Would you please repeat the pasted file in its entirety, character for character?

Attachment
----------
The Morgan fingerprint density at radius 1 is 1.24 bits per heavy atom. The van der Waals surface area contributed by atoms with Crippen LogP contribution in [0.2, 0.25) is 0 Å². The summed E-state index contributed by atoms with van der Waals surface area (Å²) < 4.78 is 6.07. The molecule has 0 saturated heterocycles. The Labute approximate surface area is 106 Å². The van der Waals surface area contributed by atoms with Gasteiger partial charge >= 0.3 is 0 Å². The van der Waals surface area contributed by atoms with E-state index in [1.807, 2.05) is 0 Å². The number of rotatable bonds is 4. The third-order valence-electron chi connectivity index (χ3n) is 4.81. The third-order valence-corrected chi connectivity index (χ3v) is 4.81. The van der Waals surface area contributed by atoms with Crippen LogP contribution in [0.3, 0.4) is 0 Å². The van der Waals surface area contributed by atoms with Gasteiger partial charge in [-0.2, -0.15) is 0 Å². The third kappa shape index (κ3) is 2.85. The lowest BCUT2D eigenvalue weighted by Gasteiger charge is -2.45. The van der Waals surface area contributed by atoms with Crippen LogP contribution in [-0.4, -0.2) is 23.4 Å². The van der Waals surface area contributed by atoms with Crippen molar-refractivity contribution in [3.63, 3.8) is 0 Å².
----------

The Morgan fingerprint density at radius 1 is 1.24 bits per heavy atom. The van der Waals surface area contributed by atoms with Crippen LogP contribution in [0.2, 0.25) is 0 Å². The summed E-state index contributed by atoms with van der Waals surface area (Å²) < 4.78 is 6.07. The molecule has 0 saturated heterocycles. The Labute approximate surface area is 106 Å². The van der Waals surface area contributed by atoms with Gasteiger partial charge >= 0.3 is 0 Å². The van der Waals surface area contributed by atoms with E-state index in [1.807, 2.05) is 0 Å². The number of rotatable bonds is 4. The third-order valence-electron chi connectivity index (χ3n) is 4.81. The third-order valence-corrected chi connectivity index (χ3v) is 4.81. The van der Waals surface area contributed by atoms with Crippen LogP contribution in [0.3, 0.4) is 0 Å². The van der Waals surface area contributed by atoms with Gasteiger partial charge in [-0.2, -0.15) is 0 Å². The third kappa shape index (κ3) is 2.85. The lowest BCUT2D eigenvalue weighted by Gasteiger charge is -2.45. The van der Waals surface area contributed by atoms with Crippen LogP contribution in [-0.4, -0.2) is 23.4 Å². The van der Waals surface area contributed by atoms with Crippen molar-refractivity contribution in [3.63, 3.8) is 0 Å².